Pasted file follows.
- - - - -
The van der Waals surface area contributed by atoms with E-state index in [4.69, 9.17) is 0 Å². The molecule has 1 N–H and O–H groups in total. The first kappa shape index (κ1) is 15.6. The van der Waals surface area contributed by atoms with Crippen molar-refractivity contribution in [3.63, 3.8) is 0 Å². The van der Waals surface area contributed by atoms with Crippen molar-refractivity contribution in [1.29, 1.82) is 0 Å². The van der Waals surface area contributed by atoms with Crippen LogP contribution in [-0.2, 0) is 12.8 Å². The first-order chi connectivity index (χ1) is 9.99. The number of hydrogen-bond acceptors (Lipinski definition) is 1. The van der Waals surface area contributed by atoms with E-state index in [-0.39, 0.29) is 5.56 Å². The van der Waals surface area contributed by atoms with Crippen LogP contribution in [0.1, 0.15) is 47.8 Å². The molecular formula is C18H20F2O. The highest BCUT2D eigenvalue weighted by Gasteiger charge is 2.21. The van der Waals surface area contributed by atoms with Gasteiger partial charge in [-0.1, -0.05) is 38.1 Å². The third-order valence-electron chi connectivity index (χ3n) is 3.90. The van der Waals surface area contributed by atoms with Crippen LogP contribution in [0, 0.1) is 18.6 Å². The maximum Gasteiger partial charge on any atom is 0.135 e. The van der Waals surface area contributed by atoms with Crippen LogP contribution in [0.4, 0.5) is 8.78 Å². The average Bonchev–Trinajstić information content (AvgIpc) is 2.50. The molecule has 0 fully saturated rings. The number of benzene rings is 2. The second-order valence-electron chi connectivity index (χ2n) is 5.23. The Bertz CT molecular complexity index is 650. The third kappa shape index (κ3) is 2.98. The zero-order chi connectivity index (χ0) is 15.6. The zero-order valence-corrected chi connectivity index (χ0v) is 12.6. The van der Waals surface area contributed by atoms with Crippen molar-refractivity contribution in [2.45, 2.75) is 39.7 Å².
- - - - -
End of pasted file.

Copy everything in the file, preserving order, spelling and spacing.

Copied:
The van der Waals surface area contributed by atoms with E-state index in [4.69, 9.17) is 0 Å². The molecule has 1 N–H and O–H groups in total. The first kappa shape index (κ1) is 15.6. The van der Waals surface area contributed by atoms with Crippen molar-refractivity contribution in [3.63, 3.8) is 0 Å². The van der Waals surface area contributed by atoms with Crippen molar-refractivity contribution in [1.29, 1.82) is 0 Å². The van der Waals surface area contributed by atoms with Crippen LogP contribution in [-0.2, 0) is 12.8 Å². The first-order chi connectivity index (χ1) is 9.99. The number of hydrogen-bond acceptors (Lipinski definition) is 1. The van der Waals surface area contributed by atoms with E-state index in [-0.39, 0.29) is 5.56 Å². The van der Waals surface area contributed by atoms with Crippen LogP contribution in [0.1, 0.15) is 47.8 Å². The molecular formula is C18H20F2O. The highest BCUT2D eigenvalue weighted by Gasteiger charge is 2.21. The van der Waals surface area contributed by atoms with Gasteiger partial charge in [-0.1, -0.05) is 38.1 Å². The third-order valence-electron chi connectivity index (χ3n) is 3.90. The van der Waals surface area contributed by atoms with Crippen LogP contribution in [0, 0.1) is 18.6 Å². The maximum Gasteiger partial charge on any atom is 0.135 e. The van der Waals surface area contributed by atoms with Crippen LogP contribution in [0.4, 0.5) is 8.78 Å². The average Bonchev–Trinajstić information content (AvgIpc) is 2.50. The molecule has 0 fully saturated rings. The number of benzene rings is 2. The second-order valence-electron chi connectivity index (χ2n) is 5.23. The Bertz CT molecular complexity index is 650. The third kappa shape index (κ3) is 2.98. The zero-order chi connectivity index (χ0) is 15.6. The zero-order valence-corrected chi connectivity index (χ0v) is 12.6. The van der Waals surface area contributed by atoms with Crippen molar-refractivity contribution in [2.45, 2.75) is 39.7 Å².